March 19, 2015 / 4:28 AM / 2 years ago

Japan public pensions to follow GPIF into stocks from JGBs: sources

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People walk on an overpass in a business district of Tokyo, March 17, 2015.Yuya Shino

TOKYO (Reuters) - Three Japanese public pension funds with a combined $250 billion in assets will follow the mammoth Government Pension Investment Fund and shift more of their investments out of government bonds and into stocks, two people involved in the decisions said.

The three funds and the trillion-dollar Government Pension Investment Fund, the world's biggest pension fund, will announce on Friday a common model portfolio in line with asset allocations recently decided by the GPIF, the people told Reuters.

Assuming, as expected, the three smaller mutual-aid pensions adopt the portfolio, that would mean shifting some 3.58 trillion yen ($30 billion) into Japanese stocks, a Reuters calculation shows.

The GPIF in October slashed its targeted holdings of low-yielding government bonds and doubled its target for stocks, as part of Prime Minister Shinzo Abe's plan to boost the economy and promote risk-taking.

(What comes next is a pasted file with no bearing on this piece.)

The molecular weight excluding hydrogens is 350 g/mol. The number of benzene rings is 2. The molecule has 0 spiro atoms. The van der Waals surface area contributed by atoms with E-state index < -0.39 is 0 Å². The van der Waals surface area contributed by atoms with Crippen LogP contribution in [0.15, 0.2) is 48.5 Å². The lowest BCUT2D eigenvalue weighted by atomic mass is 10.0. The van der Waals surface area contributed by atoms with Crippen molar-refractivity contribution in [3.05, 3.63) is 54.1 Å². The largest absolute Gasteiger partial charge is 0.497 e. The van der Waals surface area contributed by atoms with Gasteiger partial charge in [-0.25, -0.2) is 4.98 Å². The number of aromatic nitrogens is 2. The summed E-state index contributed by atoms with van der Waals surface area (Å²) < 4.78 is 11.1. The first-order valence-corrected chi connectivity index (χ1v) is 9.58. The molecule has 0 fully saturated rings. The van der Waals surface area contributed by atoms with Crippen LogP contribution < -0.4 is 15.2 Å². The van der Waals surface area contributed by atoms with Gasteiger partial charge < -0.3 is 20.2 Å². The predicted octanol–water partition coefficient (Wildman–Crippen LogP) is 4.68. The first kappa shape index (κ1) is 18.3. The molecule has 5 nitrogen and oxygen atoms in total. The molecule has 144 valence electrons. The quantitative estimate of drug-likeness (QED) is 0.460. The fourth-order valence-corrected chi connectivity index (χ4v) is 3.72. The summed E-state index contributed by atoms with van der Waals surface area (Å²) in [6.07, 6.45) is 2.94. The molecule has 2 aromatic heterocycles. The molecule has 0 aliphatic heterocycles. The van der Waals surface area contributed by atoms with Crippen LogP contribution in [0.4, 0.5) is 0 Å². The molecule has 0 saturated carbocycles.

GPIF in October slashed its targeted holdings of low-yielding government bonds and doubled its target for stocks, as part of Prime Minister Shinzo Abe's plan to jolt Japan out of two decades of deflation and fitful growth and promote risk-taking.

The shift to riskier investments by the 137 trillion yen ($1.1 trillion) GPIF has helped drive Tokyo Stocks .N225 to 15-year highs this week because of the fund's size and because it is seen as a bellwether for other big Japanese institutional investors.

The new model portfolio, part of a government plan to consolidate Japan's pension system in October, will match the new GPIF allocations of 35 percent in Japanese government bonds, 25 percent in domestic stocks, 15 percent in foreign bonds and 25 percent in foreign stocks, the sources said.

Final investment amounts may vary, as the three funds are not required to follow the model and they, like GPIF, will have some leeway above and below their targeted levels to manage their portfolios in practice, the sources said.

The smaller funds will also have latitude to keep some of their assets in cash, which GPIF no longer does, the sources said.

Shinichiro Mori, head of GPIF's Planning Division, said nothing has been decided about the model portfolio.

Spokesmen for the other funds - the 18.9-trillion-yen Pension Fund Association for Local Government Officials, the 7.6-trillion-yen Federation of National Public Service Personnel Mutual Aid Association and the 3.8-trillion-yen The Promotion and Mutual Aid Corporation for Private Schools of Japan - declined to comment on their asset-allocation plans.

($1 = 120.1000 yen)

Editing by William Mallard, Chris Gallagher & Kim Coghill

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